That is incorrect. Ethernet was developed for a shared access media -- originally, a physical bus that ran throughout the office, and every host connected to the bus. It could be either unicast, multicast, or broadcast.

Modern networks use switches instead of a bus, but logically, they are the same.


Zac (alluded to the I/G bit) and Ron (pointed out that shared medium and broadcast are different things) have given you a couple of perspectives, and I will give you to another perspective by contrasting the switched ethernet broadcast protocol with the switched frame relay non-broadcast protocol.

Both ethernet and frame relay can be switched. Ethernet has broadcast, but frame replay does not. Ethernet switches will find a destination host on the LAN by flooding (if necessary), but frame relay switches must be pre-configured (incoming DLCI, outgoing interface, and outgoing DLCI) to be able to send a frame from one endpoint to another endpoint. Ethernet switches that do not know where a destination host is will flood the frame to all the other switch interfaces, and the correct destination will get the frame, but so will all other hosts on the network. Frame relay does not do that, and it would be very undesirable for a typical use case. Frame relay can also be connected point-to-point, as can ethernet, but frame relay still cannot broadcast or multicast, while ethernet can.

For example, consider OSPF. OSPF considers ethernet a broadcast network, and an OSPF router on an ethernet network will use multicast (one frame sent to reach all the OSPF routers on the network, using a multicast destination address to which all OSPF routers will subscribe) because ethernet supports broadcast and multicast. OSPF considers frame relay to be a non-broadcast network, and the source OSPF router needs to replicate each frame to each OSPF router on the network because frame relay doesn't have broadcast or multicast. Multicast is preferred because it places less burden on the router and network when communicating with multiple peer routers.

Even if you physically connect one OSPF router with a physical point-to-point link to a single other OSPF router using ethernet (with no possibility of any other hosts on the link), OSPF will default to using multicast. You can override that behavior by configuring the OSPF ethernet interface as a point-to-point interface, but that will fail if there are multiple OSPF routers on the ethernet network.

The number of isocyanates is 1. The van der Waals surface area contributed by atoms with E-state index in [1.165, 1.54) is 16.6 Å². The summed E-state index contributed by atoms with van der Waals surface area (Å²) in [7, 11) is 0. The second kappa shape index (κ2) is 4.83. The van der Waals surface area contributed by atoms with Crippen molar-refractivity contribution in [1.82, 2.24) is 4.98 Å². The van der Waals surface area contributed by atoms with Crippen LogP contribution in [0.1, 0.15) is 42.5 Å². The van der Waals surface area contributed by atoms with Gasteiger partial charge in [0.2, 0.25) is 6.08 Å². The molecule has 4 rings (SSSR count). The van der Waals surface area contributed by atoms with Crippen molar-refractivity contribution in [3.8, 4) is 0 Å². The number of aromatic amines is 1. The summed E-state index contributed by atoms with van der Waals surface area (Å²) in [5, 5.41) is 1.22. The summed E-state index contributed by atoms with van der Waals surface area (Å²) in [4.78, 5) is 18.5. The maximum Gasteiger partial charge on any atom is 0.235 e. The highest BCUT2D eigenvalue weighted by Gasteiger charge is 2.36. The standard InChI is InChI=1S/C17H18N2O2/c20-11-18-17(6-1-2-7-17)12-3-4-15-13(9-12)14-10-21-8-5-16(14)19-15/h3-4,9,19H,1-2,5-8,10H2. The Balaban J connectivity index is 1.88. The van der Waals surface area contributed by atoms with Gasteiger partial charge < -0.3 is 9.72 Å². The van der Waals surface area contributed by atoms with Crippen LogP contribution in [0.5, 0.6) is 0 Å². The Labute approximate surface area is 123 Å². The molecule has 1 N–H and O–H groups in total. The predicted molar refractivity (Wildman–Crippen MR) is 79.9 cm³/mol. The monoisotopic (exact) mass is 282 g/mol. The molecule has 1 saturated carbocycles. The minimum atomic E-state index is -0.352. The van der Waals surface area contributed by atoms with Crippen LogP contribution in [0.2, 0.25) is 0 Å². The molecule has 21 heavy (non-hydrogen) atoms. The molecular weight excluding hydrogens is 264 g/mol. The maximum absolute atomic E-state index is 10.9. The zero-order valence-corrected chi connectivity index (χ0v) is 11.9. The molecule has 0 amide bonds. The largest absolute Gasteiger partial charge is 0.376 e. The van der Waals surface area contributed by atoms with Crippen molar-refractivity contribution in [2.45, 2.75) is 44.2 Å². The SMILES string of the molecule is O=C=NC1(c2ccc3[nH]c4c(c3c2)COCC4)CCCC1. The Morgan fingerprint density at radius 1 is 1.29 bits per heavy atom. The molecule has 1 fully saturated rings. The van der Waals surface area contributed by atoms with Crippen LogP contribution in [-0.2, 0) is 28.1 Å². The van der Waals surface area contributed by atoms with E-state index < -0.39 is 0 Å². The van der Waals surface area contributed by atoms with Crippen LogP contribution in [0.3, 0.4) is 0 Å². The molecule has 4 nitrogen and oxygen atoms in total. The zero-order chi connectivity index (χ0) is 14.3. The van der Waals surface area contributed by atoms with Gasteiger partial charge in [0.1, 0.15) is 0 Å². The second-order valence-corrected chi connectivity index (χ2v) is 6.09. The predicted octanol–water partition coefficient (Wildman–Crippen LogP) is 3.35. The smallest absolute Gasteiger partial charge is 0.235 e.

As Ron points out, you seem to be confusing a shared medium (possible to have collisions if two or more hosts simultaneously transmit) with broadcast. The various ethernet standards before 10 Gbps all are written to the possibility that ethernet could be connected to a hub (shared medium) with the possibility of collisions, but that was eliminated at 10 Gbps (the engineers finally bowed to the fact that switched ethernet is the new reality), but broadcast and multicast were not eliminated from the standards because they are still necessary features of ethernet.

As Zac points out, MAC addresses have a couple of special bits. One of the bits (U/L) tells you if the MAC address is a universal address (assigned by the manufacturer), or if the address is locally administered (assigned by the network administrator to override the universal address). The other bit (I/G) tells you if the MAC address is an individual address (assigned to a single host), or if it is a group address (broadcast to all hosts or multicast to hosts subscribing to the multicast group).


(L1)Eth's works with L2 interfaces codes(MACs) ... L1 = Bit, L2 = frame... Broadcast works with L3 protocols and transmit hashs.

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    Ethernet does use broadcasts on L2. And where do the hashes come in?
    – Zac67
    Dec 7, 2020 at 15:31
  • I never said there is no broadcast, ff:ff... works. The body of a firewall itself, for example, can work with ACL. However, the use of high layers with broadcast/musticast give greater purpose to the data-link frame.
    – LBatista
    Dec 8, 2020 at 17:05
  • How do firewalls or ACLs relate to the question? Are you on the same page?
    – Zac67
    Dec 8, 2020 at 17:57